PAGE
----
Poneke returned from their bye to defeat Oriental 10-6, Petone made it five straight with a 29-8 win over winless Wellington, in another draw Selwyn and Athletic ended on 8-8 and Berhampore beat Marist 8-6 with Fuller kicking an 80-yard goal in a cross-wind at Athletic Park.

On to round six, Petone beat Oriental 21-6 and Poneke beat Selwyn 12-3, setting up a blockbuster King’s Birthday weekend clash in round seven between the two leading clubs.

After six matches, Petone’s fifth-class competition team was also carving up, unbeaten having scored 219 points and conceded 0, while new club Eastbourne were noted for being competitive in their debut year in the third grade.

At least 8,000 people were on hand to watch Poneke beat Petone 8-6 in the biggest match of the season thus far.

Poneke took Petone on in the forwards. Playing into the wind, they scored the game’s first try when wing Jimmy Tilyard set up D. Algar for the three-pointer. Petone replied with their own try in the corner but Poneke scored again from a centring kick. Mark Nicholls landed a long-range penalty for Petone and Poneke led 8-6 at halftime. The second half was full of missed opportunities from both teams and there was no further scoring.

The Evening Post previewed the first Petone-Poneke match of the year on King’s Birthday weekend at the end of June.

The following weekend saw Oriental pile on 18 points in the first half and hang on to beat Athletic 21-20, Petone bounce back to beat Marist 14-8, Poneke overcome Wellington 22-5, after the previous year’s All Blacks captain Jimmy Tilyard had transferred to Wanganui, and Berhampore defeat University 17-0.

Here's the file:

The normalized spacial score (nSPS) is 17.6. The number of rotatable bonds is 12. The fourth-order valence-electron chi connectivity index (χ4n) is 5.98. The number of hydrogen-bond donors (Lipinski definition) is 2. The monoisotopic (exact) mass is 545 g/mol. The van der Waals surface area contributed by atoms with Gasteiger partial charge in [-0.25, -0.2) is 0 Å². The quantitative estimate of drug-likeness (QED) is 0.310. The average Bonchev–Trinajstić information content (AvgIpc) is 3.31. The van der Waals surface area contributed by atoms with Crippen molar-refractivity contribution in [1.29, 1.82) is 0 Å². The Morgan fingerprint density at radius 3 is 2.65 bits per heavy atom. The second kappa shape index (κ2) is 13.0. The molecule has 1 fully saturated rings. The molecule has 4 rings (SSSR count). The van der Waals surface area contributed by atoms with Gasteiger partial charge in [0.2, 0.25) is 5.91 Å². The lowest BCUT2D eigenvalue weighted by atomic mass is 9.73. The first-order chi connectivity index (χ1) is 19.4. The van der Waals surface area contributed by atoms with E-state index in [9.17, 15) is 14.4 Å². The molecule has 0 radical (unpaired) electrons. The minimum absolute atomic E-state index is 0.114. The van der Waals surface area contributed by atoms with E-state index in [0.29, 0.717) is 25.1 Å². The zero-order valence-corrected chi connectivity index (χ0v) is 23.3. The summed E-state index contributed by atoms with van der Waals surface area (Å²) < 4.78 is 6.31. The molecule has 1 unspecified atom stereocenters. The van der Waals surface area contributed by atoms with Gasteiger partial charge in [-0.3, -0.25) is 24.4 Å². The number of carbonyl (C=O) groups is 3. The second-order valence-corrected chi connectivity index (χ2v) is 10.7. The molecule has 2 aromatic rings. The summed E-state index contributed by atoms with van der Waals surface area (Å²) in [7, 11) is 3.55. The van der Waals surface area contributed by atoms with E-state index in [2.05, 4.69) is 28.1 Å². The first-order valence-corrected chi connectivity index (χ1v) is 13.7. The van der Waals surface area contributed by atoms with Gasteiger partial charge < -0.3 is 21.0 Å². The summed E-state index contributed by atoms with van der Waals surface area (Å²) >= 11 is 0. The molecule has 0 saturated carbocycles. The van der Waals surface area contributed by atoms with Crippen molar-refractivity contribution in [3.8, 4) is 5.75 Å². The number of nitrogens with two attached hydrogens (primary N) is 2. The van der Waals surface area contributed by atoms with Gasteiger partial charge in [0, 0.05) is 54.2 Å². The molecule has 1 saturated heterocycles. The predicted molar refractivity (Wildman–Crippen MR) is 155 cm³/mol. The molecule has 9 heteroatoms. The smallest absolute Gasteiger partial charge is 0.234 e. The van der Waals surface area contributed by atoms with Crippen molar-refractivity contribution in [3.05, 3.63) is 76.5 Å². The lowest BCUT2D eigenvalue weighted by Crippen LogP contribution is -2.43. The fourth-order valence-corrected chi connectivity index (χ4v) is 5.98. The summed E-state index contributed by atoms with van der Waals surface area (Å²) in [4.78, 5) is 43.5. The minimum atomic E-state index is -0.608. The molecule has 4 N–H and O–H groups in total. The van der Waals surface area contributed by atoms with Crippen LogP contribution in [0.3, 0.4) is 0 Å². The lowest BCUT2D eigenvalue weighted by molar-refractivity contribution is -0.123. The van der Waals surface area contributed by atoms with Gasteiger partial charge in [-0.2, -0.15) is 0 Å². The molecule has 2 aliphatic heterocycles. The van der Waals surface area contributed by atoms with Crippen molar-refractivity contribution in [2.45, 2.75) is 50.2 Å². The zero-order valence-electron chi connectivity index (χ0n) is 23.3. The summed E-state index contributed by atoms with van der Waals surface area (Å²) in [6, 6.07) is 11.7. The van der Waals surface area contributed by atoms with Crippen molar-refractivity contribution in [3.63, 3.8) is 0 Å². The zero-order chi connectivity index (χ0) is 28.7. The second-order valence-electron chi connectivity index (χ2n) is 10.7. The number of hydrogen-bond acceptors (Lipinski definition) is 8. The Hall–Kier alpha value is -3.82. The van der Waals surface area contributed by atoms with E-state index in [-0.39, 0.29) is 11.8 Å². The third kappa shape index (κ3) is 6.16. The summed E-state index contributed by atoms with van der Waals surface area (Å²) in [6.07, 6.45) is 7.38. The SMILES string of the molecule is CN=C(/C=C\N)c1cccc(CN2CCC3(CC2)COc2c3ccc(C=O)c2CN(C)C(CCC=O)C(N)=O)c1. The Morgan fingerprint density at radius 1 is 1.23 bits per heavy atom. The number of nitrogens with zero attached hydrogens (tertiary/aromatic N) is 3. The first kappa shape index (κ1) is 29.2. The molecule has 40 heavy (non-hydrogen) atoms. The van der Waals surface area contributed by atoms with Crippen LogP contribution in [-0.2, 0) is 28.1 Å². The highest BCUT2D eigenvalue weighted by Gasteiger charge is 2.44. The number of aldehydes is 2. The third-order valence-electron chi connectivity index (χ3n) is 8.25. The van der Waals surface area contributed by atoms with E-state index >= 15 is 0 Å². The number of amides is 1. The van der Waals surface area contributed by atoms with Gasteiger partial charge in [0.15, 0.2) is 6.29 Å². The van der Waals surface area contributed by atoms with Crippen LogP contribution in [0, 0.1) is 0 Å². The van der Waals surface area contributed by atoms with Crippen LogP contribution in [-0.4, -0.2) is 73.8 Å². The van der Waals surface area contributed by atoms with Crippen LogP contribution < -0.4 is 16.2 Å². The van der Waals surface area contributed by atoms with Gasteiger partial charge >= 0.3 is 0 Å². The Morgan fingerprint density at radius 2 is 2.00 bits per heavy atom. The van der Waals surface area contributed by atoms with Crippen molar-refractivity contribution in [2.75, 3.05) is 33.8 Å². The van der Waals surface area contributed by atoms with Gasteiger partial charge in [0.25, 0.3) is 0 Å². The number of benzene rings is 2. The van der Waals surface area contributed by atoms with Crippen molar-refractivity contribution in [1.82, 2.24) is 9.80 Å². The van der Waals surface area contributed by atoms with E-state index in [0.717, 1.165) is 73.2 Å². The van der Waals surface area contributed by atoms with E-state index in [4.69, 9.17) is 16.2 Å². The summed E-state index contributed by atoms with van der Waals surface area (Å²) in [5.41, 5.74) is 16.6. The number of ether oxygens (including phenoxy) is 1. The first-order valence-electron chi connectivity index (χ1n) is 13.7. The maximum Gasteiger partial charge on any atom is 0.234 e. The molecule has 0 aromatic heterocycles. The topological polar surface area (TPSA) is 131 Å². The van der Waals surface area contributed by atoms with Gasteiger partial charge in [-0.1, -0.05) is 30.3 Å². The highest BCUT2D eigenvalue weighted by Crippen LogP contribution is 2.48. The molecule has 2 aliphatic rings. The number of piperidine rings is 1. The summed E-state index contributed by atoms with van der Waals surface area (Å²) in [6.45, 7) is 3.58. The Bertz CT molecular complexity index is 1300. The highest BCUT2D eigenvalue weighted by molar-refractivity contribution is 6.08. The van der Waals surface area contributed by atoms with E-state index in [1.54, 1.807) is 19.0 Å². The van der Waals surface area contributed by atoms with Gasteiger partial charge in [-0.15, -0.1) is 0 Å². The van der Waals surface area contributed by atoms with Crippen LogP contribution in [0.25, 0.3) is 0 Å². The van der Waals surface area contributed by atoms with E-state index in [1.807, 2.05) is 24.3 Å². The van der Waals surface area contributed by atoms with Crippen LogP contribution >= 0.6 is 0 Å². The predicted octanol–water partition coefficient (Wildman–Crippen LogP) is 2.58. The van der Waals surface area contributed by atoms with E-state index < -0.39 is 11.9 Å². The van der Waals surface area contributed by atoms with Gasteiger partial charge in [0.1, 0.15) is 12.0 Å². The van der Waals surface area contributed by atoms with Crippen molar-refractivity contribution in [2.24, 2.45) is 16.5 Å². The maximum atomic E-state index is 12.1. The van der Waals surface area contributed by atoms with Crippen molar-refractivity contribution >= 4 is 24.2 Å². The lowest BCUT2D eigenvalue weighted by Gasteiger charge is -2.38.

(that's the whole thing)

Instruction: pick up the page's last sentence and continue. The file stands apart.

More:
Big news mid-week was the erection of a scoreboard at Athletic Park and the near-completion of a new toilet block at the ground, all in preparation for big games to come including the inaugural Springbok test in September.

Petone had the bye next week, while Poneke’s edging of Berhampore 6-5 saw the red and blacks move to the outright lead at the halfway point in the competition with eight straight wins. But this run was about to end.

The second round of the competition started sensationally with Oriental beating Poneke 10-9, a margin of victory that could have been more if not for a controversial Poneke try that was awarded. Petone beat minnows Wellington 36-6, with forward Arthur Parker noted as playing well, to see them and Poneke level-pegging at the top of the table. Elsewhere, Berhampore beat Marist 6-5 courtesy of a last-gasp try.

A number of players across all teams, but especially Petone and Poneke, were absent from the next round owing to the annual North-South representative match in Christchurch, (which North would win 28-13).

Undermanned, Poneke suffered their second successive loss, this time going down to Athletic 11-6. Petone beat Oriental 11-6 to reclaim the outright lead. In another notable match, University had the services of their NZU players who had been on tour in Sydney and they beat Marist 9-8.

The region’s many representative players were kept busy, with the Possibles vs Probables All Blacks trial held at Athletic Park the following Wednesday. and no fewer than eight Wellington players were chosen for the first test team to meet South Africa on 13 August in Dunedin. These players were: George Aitkin (University), Mark Nicholls (Petone), Ginger Nicholls (Petone), Ned Hughes (Poneke), Jim Moffitt (Oriental), Teddy Roberts (University), Beet Algar (Poneke) and Sid Shearer (Poneke). There was some questioning as to why Roberts was only chosen as an emergency (reserve) and not in the starting side proper.

Poneke’s mid-season wobbles continued, losing to University 6-3, while defending champions Petone beat Berhampore 21-6 to open up a 4-point (two-wins) lead at the top of the table to second placed Poneke, and with Oriental and Berhampore a win back in third equal.

Petone’s lead was cut in round 12 when they were defeated by Athletic 11-6 in pouring rain that that kept scores down at the three other venues. Wellington and Selwyn drew 3-3, Poneke beat Berhampore 6-3 and Oriental toppled University 6-3.

Club rugby took a back seat the following Saturday, with Wellington hosting the touring Springboks. In cold conditions, a crowd of 27,200 (revised down after a turnstile miscounted numbers) saw the Springboks win this match 8-3. The Springboks would return to Wellington for the fourth test in several weeks (covered in the next article).